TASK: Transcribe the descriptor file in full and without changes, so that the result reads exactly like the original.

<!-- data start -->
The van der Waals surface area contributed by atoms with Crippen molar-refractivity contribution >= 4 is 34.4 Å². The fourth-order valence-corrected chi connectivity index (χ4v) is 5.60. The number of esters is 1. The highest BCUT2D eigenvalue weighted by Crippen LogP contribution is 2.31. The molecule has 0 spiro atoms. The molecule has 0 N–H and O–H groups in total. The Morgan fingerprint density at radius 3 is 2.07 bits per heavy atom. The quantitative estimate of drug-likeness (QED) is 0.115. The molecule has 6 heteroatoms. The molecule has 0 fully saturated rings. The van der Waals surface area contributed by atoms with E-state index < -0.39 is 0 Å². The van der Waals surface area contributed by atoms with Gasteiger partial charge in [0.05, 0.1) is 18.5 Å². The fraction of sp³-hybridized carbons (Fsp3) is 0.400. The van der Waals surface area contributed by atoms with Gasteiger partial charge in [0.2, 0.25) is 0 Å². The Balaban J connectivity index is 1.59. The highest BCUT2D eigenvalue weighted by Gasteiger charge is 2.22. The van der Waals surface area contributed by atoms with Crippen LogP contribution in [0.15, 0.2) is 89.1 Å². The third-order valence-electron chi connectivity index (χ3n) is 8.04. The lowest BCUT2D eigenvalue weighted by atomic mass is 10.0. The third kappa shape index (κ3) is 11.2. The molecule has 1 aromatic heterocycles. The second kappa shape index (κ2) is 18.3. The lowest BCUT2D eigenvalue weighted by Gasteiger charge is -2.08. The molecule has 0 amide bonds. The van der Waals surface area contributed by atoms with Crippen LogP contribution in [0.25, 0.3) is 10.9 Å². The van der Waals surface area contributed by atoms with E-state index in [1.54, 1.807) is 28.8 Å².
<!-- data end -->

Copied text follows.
The van der Waals surface area contributed by atoms with Crippen molar-refractivity contribution >= 4 is 34.4 Å². The fourth-order valence-corrected chi connectivity index (χ4v) is 5.60. The number of esters is 1. The highest BCUT2D eigenvalue weighted by Crippen LogP contribution is 2.31. The molecule has 0 spiro atoms. The molecule has 0 N–H and O–H groups in total. The Morgan fingerprint density at radius 3 is 2.07 bits per heavy atom. The quantitative estimate of drug-likeness (QED) is 0.115. The molecule has 6 heteroatoms. The molecule has 0 fully saturated rings. The van der Waals surface area contributed by atoms with E-state index < -0.39 is 0 Å². The van der Waals surface area contributed by atoms with Gasteiger partial charge in [0.05, 0.1) is 18.5 Å². The fraction of sp³-hybridized carbons (Fsp3) is 0.400. The van der Waals surface area contributed by atoms with Gasteiger partial charge in [0.2, 0.25) is 0 Å². The Balaban J connectivity index is 1.59. The highest BCUT2D eigenvalue weighted by Gasteiger charge is 2.22. The van der Waals surface area contributed by atoms with Crippen LogP contribution in [0.15, 0.2) is 89.1 Å². The third-order valence-electron chi connectivity index (χ3n) is 8.04. The lowest BCUT2D eigenvalue weighted by atomic mass is 10.0. The third kappa shape index (κ3) is 11.2. The molecule has 1 aromatic heterocycles. The second kappa shape index (κ2) is 18.3. The lowest BCUT2D eigenvalue weighted by Gasteiger charge is -2.08. The molecule has 0 amide bonds. The van der Waals surface area contributed by atoms with Crippen LogP contribution in [0.25, 0.3) is 10.9 Å². The van der Waals surface area contributed by atoms with E-state index in [1.54, 1.807) is 28.8 Å².